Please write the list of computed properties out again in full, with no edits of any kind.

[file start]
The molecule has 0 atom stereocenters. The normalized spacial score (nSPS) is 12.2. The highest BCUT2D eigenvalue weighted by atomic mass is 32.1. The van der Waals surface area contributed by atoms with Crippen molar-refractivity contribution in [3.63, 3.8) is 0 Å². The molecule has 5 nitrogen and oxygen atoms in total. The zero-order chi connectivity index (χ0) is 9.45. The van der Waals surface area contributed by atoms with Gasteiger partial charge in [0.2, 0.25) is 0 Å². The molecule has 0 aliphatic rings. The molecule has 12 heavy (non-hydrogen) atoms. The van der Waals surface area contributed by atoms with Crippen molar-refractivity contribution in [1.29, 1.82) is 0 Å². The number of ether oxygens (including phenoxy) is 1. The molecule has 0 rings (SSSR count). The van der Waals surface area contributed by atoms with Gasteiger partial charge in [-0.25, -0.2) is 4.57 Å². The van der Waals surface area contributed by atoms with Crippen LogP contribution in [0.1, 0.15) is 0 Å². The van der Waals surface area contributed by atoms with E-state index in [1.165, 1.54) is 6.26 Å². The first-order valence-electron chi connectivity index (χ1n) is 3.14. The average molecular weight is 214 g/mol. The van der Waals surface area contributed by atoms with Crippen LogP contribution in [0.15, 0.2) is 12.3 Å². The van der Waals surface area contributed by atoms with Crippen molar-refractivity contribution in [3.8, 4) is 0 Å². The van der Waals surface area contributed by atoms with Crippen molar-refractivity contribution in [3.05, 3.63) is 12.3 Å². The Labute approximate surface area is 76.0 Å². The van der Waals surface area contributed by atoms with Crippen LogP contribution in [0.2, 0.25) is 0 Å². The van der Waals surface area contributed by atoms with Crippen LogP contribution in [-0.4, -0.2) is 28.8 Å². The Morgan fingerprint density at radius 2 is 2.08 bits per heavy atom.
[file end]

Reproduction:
The molecule has 0 atom stereocenters. The normalized spacial score (nSPS) is 12.2. The highest BCUT2D eigenvalue weighted by atomic mass is 32.1. The van der Waals surface area contributed by atoms with Crippen molar-refractivity contribution in [3.63, 3.8) is 0 Å². The molecule has 5 nitrogen and oxygen atoms in total. The zero-order chi connectivity index (χ0) is 9.45. The van der Waals surface area contributed by atoms with Gasteiger partial charge in [0.2, 0.25) is 0 Å². The molecule has 0 aliphatic rings. The molecule has 12 heavy (non-hydrogen) atoms. The van der Waals surface area contributed by atoms with Crippen molar-refractivity contribution in [1.29, 1.82) is 0 Å². The number of ether oxygens (including phenoxy) is 1. The molecule has 0 rings (SSSR count). The van der Waals surface area contributed by atoms with Gasteiger partial charge in [-0.25, -0.2) is 4.57 Å². The van der Waals surface area contributed by atoms with Crippen LogP contribution in [0.1, 0.15) is 0 Å². The van der Waals surface area contributed by atoms with E-state index in [1.165, 1.54) is 6.26 Å². The first-order valence-electron chi connectivity index (χ1n) is 3.14. The average molecular weight is 214 g/mol. The van der Waals surface area contributed by atoms with Crippen LogP contribution in [0.15, 0.2) is 12.3 Å². The van der Waals surface area contributed by atoms with Crippen molar-refractivity contribution in [3.8, 4) is 0 Å². The van der Waals surface area contributed by atoms with Crippen molar-refractivity contribution in [3.05, 3.63) is 12.3 Å². The Labute approximate surface area is 76.0 Å². The van der Waals surface area contributed by atoms with Crippen LogP contribution in [0.2, 0.25) is 0 Å². The van der Waals surface area contributed by atoms with Crippen LogP contribution in [-0.4, -0.2) is 28.8 Å². The Morgan fingerprint density at radius 2 is 2.08 bits per heavy atom.